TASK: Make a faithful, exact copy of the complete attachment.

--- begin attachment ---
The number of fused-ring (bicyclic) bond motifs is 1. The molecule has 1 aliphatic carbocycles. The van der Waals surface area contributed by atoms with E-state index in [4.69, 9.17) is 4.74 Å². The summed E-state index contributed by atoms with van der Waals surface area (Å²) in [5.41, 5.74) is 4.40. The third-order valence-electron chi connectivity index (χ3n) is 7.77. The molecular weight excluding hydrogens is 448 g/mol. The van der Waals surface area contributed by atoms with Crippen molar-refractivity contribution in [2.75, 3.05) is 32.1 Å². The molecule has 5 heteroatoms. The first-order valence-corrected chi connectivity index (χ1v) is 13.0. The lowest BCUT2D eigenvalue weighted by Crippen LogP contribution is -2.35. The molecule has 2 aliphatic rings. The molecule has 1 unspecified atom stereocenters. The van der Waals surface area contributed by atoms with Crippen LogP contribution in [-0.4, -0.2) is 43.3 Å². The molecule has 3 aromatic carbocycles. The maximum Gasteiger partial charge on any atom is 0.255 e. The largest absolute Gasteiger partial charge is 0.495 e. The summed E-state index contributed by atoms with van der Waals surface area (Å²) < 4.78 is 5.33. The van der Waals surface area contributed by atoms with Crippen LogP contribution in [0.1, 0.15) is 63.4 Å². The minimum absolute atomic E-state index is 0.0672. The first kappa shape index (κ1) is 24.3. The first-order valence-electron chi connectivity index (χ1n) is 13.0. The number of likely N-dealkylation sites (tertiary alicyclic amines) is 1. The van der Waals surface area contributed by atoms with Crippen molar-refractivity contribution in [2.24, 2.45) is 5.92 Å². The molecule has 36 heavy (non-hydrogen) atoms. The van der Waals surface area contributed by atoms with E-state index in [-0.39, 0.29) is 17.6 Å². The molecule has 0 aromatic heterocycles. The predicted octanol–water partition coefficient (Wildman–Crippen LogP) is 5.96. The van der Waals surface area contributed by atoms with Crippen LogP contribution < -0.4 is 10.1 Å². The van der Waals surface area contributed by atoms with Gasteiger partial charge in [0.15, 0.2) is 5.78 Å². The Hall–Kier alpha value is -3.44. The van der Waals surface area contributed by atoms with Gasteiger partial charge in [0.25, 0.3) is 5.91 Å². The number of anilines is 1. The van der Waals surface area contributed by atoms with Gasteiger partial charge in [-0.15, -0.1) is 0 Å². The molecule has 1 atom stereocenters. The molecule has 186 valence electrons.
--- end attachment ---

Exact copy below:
The number of fused-ring (bicyclic) bond motifs is 1. The molecule has 1 aliphatic carbocycles. The van der Waals surface area contributed by atoms with E-state index in [4.69, 9.17) is 4.74 Å². The summed E-state index contributed by atoms with van der Waals surface area (Å²) in [5.41, 5.74) is 4.40. The third-order valence-electron chi connectivity index (χ3n) is 7.77. The molecular weight excluding hydrogens is 448 g/mol. The van der Waals surface area contributed by atoms with Crippen molar-refractivity contribution in [2.75, 3.05) is 32.1 Å². The molecule has 5 heteroatoms. The first-order valence-corrected chi connectivity index (χ1v) is 13.0. The lowest BCUT2D eigenvalue weighted by Crippen LogP contribution is -2.35. The molecule has 2 aliphatic rings. The molecule has 1 unspecified atom stereocenters. The van der Waals surface area contributed by atoms with Crippen LogP contribution in [-0.4, -0.2) is 43.3 Å². The molecule has 3 aromatic carbocycles. The maximum Gasteiger partial charge on any atom is 0.255 e. The largest absolute Gasteiger partial charge is 0.495 e. The summed E-state index contributed by atoms with van der Waals surface area (Å²) < 4.78 is 5.33. The van der Waals surface area contributed by atoms with Crippen LogP contribution in [0.1, 0.15) is 63.4 Å². The minimum absolute atomic E-state index is 0.0672. The first kappa shape index (κ1) is 24.3. The first-order valence-electron chi connectivity index (χ1n) is 13.0. The number of likely N-dealkylation sites (tertiary alicyclic amines) is 1. The van der Waals surface area contributed by atoms with Crippen molar-refractivity contribution in [2.24, 2.45) is 5.92 Å². The molecule has 36 heavy (non-hydrogen) atoms. The van der Waals surface area contributed by atoms with E-state index in [-0.39, 0.29) is 17.6 Å². The molecule has 0 aromatic heterocycles. The predicted octanol–water partition coefficient (Wildman–Crippen LogP) is 5.96. The van der Waals surface area contributed by atoms with Crippen LogP contribution < -0.4 is 10.1 Å². The van der Waals surface area contributed by atoms with Gasteiger partial charge in [0.15, 0.2) is 5.78 Å². The Hall–Kier alpha value is -3.44. The van der Waals surface area contributed by atoms with Gasteiger partial charge in [0.25, 0.3) is 5.91 Å². The number of anilines is 1. The van der Waals surface area contributed by atoms with Gasteiger partial charge in [-0.15, -0.1) is 0 Å². The molecule has 1 atom stereocenters. The molecule has 186 valence electrons.